Samuel Wines:

Yeah, we had a really good conversation with Liz Corbin, who's one of the co-founders, there yesterday and then obviously Metabolic as well, so another sort of world leader in exploring systems, thinking and circularity over in predominantly Europe, but we're looking at finding ways to collaborate with them again to sort of bring a lot of their findings to Australia and find ways in which we can see, because I mean, when you look at the amount of so, like Victoria is actually quite fascinating, and I think we have maybe eight or 10 of the 12 bioregions in Australia for agriculture, so we're in a very unique place where there's actually quite a lot that can happen when it comes to the bioeconomy down here.

Andrew Gray:

So yeah, and how would you describe the bioeconomy? Because I feel like that's a word that's gonna get thrown out a lot around.

Samuel Wines:

Oh gosh, that's so true.

Andrew Gray:

I think we should probably start helping paint pictures. For sure, at least we think it is.

Samuel Wines:

Well, here's the catch right. Because, like, the bioeconomy technically includes things like cattle and agriculture and like all of these sorts of things, pretty much anything that's bio-based. So that's all living systems and whatnot. But I guess a lot of the time when we're referring to the bioeconomy it's less like let's go grow another cow and more like how can we replace some of the systems and structures and patterns of production, distribution and, I guess, industry that are currently very like petrochemical focused, and how can we find biological alternatives for that? Yeah, but no, so technically it's anything that's within the biological cycle counts as the bioeconomy. So we're already pretty pumping in that department when it comes to the conventional way of looking at it.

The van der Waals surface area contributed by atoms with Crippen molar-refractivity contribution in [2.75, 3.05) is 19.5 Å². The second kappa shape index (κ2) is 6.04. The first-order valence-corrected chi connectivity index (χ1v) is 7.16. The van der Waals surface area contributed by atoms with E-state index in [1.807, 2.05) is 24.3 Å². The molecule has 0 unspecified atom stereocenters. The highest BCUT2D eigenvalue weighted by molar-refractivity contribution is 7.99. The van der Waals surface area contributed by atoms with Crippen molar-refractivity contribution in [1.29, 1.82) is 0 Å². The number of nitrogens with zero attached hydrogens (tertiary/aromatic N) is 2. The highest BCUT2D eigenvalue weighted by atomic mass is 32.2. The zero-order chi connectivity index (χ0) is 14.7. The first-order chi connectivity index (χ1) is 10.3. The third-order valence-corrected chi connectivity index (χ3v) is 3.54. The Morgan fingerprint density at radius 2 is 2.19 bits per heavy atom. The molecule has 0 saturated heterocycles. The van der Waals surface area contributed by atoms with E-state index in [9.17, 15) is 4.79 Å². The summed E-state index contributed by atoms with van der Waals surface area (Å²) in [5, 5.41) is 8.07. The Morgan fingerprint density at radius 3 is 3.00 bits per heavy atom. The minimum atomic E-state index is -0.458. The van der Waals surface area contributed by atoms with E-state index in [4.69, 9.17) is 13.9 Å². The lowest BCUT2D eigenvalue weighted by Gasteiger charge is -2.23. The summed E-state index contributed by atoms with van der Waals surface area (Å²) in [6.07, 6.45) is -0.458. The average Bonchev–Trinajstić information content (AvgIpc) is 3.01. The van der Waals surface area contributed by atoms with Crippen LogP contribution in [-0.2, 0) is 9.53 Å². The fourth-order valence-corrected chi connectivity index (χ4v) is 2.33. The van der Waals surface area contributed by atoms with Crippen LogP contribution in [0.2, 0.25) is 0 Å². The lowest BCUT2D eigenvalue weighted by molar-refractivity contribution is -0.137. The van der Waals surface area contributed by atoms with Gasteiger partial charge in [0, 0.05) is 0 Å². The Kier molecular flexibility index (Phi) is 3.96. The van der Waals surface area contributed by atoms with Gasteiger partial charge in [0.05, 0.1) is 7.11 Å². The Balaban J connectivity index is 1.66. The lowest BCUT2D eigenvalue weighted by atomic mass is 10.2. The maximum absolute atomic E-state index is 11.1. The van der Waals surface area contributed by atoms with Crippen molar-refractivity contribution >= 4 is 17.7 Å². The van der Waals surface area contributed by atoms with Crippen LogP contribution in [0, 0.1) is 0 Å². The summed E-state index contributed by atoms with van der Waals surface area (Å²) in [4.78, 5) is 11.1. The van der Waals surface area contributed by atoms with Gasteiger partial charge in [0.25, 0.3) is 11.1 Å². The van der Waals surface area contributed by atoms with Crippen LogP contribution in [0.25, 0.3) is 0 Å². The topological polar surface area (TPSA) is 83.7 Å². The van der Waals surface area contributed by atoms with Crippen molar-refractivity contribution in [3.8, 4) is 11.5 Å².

Samuel Wines: